Downloads: 490

Files in This Item:
File Description SizeFormat 
j.jneumeth.2015.03.006.pdf966.86 kBAdobe PDFView/Open
Title: A dual-task paradigm for behavioral and neurobiological studies in nonhuman primates.
Authors: Watanabe, Kei
Funahashi, Shintaro
Author's alias: 船橋, 新太郎
Keywords: Monkey
Behavioral neurophysiology
Dual-task paradigm
Training protocol
Issue Date: 10-Mar-2015
Publisher: Elsevier B.V.
Journal title: Journal of neuroscience methods
Volume: 246
Start page: 1
End page: 12
Abstract: [Background]The dual-task paradigm is a procedure in which subjects are asked to perform two behavioral tasks concurrently, each of which involves a distinct goal with a unique stimulus–response association. Due to the heavy demand on subject's cognitive abilities, human studies using this paradigm have provided detailed insights regarding how the components of cognitive systems are functionally organized and implemented. Althoughdual-task paradigms are widely used in human studies, they are seldom used in nonhuman animal studies. [New method]We propose a novel dual-task paradigm for monkeys that requires the simultaneous performance of two cognitively demanding component tasks, each of which uses an independent effector for behavioral responses (hand and eyes). We provide a detailed description of an optimal training protocol for this paradigm, which has been lacking in the existing literature. [Results]An analysis of behavioral performance showed that the proposed dual-task paradigm (1) was quickly learned by monkeys (less than 40 sessions) with step-by-step training protocols, (2) produced specific behavioral effects, known as dual-task interference in human studies, and (3) achieved rigid and independent control of the effectors for behavioral responses throughout the trial. [Comparison with existing methods]The proposed dual-task paradigm has a scalable task structure, in that each of the two component tasks can be easily replaced by other tasks, while preserving the overall structure of the paradigm. [Conclusions]This paradigm should be useful for investigating executive control that underlies dual-task performance at both the behavioral and neuronal levels.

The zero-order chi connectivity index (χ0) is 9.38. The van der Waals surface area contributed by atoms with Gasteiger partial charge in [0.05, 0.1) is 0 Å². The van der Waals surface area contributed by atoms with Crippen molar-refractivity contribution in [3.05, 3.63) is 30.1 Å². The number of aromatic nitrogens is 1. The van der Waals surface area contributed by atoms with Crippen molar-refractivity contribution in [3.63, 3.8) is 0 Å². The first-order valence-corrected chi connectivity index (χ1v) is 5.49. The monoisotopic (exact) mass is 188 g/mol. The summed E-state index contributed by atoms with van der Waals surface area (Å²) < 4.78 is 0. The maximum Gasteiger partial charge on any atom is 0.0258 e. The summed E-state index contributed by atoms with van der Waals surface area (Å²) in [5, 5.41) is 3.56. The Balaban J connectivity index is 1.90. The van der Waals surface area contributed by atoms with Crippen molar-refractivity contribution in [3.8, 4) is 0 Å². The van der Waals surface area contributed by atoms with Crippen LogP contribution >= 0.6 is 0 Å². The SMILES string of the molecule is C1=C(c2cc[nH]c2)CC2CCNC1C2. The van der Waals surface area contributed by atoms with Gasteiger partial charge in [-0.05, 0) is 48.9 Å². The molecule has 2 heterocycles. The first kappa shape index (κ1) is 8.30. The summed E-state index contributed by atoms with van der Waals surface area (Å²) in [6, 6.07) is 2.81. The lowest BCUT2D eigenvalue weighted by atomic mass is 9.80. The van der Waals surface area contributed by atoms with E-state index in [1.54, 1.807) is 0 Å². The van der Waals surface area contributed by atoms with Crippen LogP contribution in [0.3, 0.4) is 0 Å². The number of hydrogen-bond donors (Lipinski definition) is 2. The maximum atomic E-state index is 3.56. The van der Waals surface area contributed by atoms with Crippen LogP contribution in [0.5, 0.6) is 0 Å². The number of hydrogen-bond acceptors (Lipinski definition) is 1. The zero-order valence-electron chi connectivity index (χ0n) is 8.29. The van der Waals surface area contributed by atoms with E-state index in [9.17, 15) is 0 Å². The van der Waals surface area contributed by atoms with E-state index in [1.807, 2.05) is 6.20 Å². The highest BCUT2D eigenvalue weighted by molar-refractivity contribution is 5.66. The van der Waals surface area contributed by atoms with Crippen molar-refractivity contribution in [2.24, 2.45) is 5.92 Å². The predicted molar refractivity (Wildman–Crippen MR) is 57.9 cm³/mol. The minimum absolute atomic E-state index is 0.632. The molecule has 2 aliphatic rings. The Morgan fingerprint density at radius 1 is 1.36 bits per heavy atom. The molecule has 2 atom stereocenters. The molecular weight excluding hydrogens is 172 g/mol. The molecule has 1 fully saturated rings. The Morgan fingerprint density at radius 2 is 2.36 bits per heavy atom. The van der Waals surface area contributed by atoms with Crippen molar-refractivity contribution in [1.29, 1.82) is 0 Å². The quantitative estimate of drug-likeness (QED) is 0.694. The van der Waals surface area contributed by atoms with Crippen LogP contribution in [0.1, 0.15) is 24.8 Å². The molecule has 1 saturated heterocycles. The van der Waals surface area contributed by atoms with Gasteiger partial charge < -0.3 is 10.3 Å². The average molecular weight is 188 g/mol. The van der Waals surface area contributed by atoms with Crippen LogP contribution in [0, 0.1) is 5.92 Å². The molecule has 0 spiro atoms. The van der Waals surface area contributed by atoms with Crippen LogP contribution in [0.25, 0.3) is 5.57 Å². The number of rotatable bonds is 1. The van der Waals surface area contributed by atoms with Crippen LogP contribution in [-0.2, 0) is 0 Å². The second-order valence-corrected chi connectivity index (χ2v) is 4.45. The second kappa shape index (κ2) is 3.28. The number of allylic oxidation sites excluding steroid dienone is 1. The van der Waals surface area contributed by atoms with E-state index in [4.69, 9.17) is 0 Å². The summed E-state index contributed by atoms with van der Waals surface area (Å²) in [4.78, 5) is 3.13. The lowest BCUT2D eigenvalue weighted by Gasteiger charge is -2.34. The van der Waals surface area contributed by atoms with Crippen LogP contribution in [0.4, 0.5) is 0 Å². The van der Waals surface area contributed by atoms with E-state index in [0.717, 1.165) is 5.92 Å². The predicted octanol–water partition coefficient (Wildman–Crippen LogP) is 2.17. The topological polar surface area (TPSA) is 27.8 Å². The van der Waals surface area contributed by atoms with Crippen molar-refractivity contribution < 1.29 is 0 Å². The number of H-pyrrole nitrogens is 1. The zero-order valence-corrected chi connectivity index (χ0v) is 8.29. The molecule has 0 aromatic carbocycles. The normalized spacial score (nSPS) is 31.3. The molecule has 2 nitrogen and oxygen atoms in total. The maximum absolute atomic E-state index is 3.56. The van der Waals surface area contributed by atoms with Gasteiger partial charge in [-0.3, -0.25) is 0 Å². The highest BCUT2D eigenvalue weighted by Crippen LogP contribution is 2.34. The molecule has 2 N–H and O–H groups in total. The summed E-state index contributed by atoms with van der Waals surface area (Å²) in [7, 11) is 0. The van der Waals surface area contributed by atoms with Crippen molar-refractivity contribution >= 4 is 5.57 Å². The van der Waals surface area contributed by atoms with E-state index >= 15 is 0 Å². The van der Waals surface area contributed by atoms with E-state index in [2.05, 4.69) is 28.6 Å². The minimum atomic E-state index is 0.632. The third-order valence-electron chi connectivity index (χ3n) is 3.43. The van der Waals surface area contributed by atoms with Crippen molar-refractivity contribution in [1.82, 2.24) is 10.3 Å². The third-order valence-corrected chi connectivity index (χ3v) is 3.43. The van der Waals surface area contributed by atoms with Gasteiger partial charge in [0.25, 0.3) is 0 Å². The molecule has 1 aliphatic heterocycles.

Rights: © 2015 Elsevier B.V. Licensed under the Creative Commons Attribution-NonCommercial-NoDerivatives 4.0 International NOTICE: this is the author's version of a work that was accepted for publication in Journal of Neuroscience Methods. Changes resulting from the publishing process, such as peer review, editing, corrections, structural formatting, and other quality control mechanisms may not be reflected in this document. Changes may have been made to this work since it was submitted for publication. A definitive version was subsequently published in Journal of Neuroscience Methods, Volume 246, Pages 1–12, doi:10.1016/j.jneumeth.2015.03.006.
This is not the published version. Please cite only the published version.
DOI(Published Version): 10.1016/j.jneumeth.2015.03.006
PubMed ID: 25769271
Appears in Collections:Journal Articles

Show full item record

Export to RefWorks

Export Format: 

Items in DSpace are protected by copyright, with all rights reserved, unless otherwise indicated.